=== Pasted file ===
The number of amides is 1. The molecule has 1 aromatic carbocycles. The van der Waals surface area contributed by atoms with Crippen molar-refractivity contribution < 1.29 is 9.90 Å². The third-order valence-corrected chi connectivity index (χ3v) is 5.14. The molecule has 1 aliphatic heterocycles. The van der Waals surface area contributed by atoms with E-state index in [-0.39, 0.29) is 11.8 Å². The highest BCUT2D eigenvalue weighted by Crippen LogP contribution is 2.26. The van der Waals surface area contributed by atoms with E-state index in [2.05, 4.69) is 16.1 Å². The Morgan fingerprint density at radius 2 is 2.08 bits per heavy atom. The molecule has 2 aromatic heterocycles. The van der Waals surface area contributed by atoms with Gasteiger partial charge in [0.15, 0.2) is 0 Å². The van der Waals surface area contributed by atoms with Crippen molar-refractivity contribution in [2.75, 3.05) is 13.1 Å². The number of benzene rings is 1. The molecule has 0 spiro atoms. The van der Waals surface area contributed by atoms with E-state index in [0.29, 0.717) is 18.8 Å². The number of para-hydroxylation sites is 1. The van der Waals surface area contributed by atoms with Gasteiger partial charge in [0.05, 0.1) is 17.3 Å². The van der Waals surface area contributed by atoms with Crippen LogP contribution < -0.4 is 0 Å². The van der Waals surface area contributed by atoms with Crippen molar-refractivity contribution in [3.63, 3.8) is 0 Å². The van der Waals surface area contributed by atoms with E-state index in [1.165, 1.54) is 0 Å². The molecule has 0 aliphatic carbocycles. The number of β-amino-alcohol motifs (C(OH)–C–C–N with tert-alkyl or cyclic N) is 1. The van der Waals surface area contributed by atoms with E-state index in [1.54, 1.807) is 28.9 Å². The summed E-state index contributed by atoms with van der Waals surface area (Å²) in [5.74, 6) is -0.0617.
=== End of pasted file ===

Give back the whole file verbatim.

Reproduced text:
The number of amides is 1. The molecule has 1 aromatic carbocycles. The van der Waals surface area contributed by atoms with Crippen molar-refractivity contribution < 1.29 is 9.90 Å². The third-order valence-corrected chi connectivity index (χ3v) is 5.14. The molecule has 1 aliphatic heterocycles. The van der Waals surface area contributed by atoms with E-state index in [-0.39, 0.29) is 11.8 Å². The highest BCUT2D eigenvalue weighted by Crippen LogP contribution is 2.26. The van der Waals surface area contributed by atoms with E-state index in [2.05, 4.69) is 16.1 Å². The Morgan fingerprint density at radius 2 is 2.08 bits per heavy atom. The molecule has 2 aromatic heterocycles. The van der Waals surface area contributed by atoms with Gasteiger partial charge in [0.15, 0.2) is 0 Å². The van der Waals surface area contributed by atoms with Crippen molar-refractivity contribution in [2.75, 3.05) is 13.1 Å². The number of benzene rings is 1. The molecule has 0 spiro atoms. The van der Waals surface area contributed by atoms with E-state index in [0.29, 0.717) is 18.8 Å². The number of para-hydroxylation sites is 1. The van der Waals surface area contributed by atoms with Gasteiger partial charge in [0.05, 0.1) is 17.3 Å². The van der Waals surface area contributed by atoms with Crippen LogP contribution < -0.4 is 0 Å². The van der Waals surface area contributed by atoms with Crippen molar-refractivity contribution in [3.63, 3.8) is 0 Å². The van der Waals surface area contributed by atoms with E-state index in [1.165, 1.54) is 0 Å². The molecule has 0 aliphatic carbocycles. The number of β-amino-alcohol motifs (C(OH)–C–C–N with tert-alkyl or cyclic N) is 1. The van der Waals surface area contributed by atoms with E-state index in [1.54, 1.807) is 28.9 Å². The summed E-state index contributed by atoms with van der Waals surface area (Å²) in [5.74, 6) is -0.0617.